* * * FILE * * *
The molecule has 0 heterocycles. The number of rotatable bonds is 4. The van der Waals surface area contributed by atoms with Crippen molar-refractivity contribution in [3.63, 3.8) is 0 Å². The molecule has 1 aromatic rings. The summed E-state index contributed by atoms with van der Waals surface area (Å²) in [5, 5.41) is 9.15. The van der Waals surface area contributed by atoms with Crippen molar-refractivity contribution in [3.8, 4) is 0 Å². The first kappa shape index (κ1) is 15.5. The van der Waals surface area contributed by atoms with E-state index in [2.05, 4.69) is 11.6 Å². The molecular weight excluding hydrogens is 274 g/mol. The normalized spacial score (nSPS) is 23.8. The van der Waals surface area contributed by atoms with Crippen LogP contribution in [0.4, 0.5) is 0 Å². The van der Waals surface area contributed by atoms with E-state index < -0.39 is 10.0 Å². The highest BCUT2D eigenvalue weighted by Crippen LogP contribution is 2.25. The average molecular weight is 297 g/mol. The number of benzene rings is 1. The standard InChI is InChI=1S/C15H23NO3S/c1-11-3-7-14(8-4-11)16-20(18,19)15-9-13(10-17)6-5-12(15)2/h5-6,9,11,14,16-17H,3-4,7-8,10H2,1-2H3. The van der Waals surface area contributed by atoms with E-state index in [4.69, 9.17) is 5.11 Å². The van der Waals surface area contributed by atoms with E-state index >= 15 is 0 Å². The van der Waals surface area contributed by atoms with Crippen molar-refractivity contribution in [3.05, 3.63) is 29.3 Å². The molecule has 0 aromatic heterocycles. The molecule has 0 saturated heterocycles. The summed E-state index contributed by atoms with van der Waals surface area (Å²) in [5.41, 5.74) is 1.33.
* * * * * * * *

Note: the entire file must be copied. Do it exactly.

The molecule has 0 heterocycles. The number of rotatable bonds is 4. The van der Waals surface area contributed by atoms with Crippen molar-refractivity contribution in [3.63, 3.8) is 0 Å². The molecule has 1 aromatic rings. The summed E-state index contributed by atoms with van der Waals surface area (Å²) in [5, 5.41) is 9.15. The van der Waals surface area contributed by atoms with Crippen molar-refractivity contribution in [3.8, 4) is 0 Å². The first kappa shape index (κ1) is 15.5. The van der Waals surface area contributed by atoms with E-state index in [2.05, 4.69) is 11.6 Å². The molecular weight excluding hydrogens is 274 g/mol. The normalized spacial score (nSPS) is 23.8. The van der Waals surface area contributed by atoms with Crippen LogP contribution in [0.4, 0.5) is 0 Å². The van der Waals surface area contributed by atoms with E-state index < -0.39 is 10.0 Å². The highest BCUT2D eigenvalue weighted by Crippen LogP contribution is 2.25. The average molecular weight is 297 g/mol. The number of benzene rings is 1. The standard InChI is InChI=1S/C15H23NO3S/c1-11-3-7-14(8-4-11)16-20(18,19)15-9-13(10-17)6-5-12(15)2/h5-6,9,11,14,16-17H,3-4,7-8,10H2,1-2H3. The van der Waals surface area contributed by atoms with E-state index in [4.69, 9.17) is 5.11 Å². The van der Waals surface area contributed by atoms with E-state index >= 15 is 0 Å². The van der Waals surface area contributed by atoms with Crippen molar-refractivity contribution in [3.05, 3.63) is 29.3 Å². The molecule has 0 aromatic heterocycles. The molecule has 0 saturated heterocycles. The summed E-state index contributed by atoms with van der Waals surface area (Å²) in [5.41, 5.74) is 1.33.